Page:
Tommy Robinson has rejected claims a rally he attended over the weekend was anti-semitic, suggesting there'd be more hostility towards Jews at the Labour Party Conference.
The former English Defence League leader visited Poland to attend a nationalist rally celebrating Polish independence and decrying Islam.
It was reported that those who attended the rally chanted "Jews out of Poland" and demanded the country be "Jew-free."
One participant told Polish broadcaster TVP they wanted to "remove Jewry from power" and Israeli Foreign Ministry spokesman Emmanuel Nahshon has condemned the event as “a dangerous march of extreme and racist elements.”
Robinson, who says he was attending the event as a journalist, told talkRADIO that "you probably did have a couple of wayward slogans, or banners.”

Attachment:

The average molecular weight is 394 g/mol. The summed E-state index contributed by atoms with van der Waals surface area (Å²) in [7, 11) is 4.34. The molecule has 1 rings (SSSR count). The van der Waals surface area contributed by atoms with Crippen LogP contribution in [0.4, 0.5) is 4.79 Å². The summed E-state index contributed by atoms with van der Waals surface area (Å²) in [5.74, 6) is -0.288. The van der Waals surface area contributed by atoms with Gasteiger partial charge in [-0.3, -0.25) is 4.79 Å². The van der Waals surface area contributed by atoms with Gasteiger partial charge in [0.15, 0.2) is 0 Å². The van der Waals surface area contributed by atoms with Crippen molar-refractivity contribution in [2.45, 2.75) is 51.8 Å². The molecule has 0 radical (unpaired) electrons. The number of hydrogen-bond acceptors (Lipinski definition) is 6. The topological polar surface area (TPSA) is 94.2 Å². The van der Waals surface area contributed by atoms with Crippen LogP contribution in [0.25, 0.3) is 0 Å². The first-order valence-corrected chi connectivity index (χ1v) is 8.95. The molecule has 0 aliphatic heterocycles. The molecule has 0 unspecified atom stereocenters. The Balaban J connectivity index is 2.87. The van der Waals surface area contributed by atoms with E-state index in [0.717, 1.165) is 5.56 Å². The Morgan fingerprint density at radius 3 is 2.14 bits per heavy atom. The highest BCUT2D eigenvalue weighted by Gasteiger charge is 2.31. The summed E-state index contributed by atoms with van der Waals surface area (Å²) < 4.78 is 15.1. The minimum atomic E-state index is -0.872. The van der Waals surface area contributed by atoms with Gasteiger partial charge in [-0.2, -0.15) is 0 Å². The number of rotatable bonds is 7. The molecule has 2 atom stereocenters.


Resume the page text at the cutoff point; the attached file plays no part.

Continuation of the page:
However he added that he is "yet to see any evidence" of widespread anti-semitism, and even met a Jewish person at the event.
“If they were shouting ‘Jews out’ you’d have that on video" he said, adding that instead "“every national newspaper has picked up on someone else reporting, someone saying they’ve heard something.
“The percentage of people [at the rally] who would be anti-semitic... there would be more anti-semitism at the Labour conference.”
Labour has regularly faced claims of anti-semitism under Jeremy Corbyn, many of them centring on former Mayor of London Ken Livingstone.
However Livingstone is now suspended from the party and Corbyn has denied there is an anti-semitism problem within his party.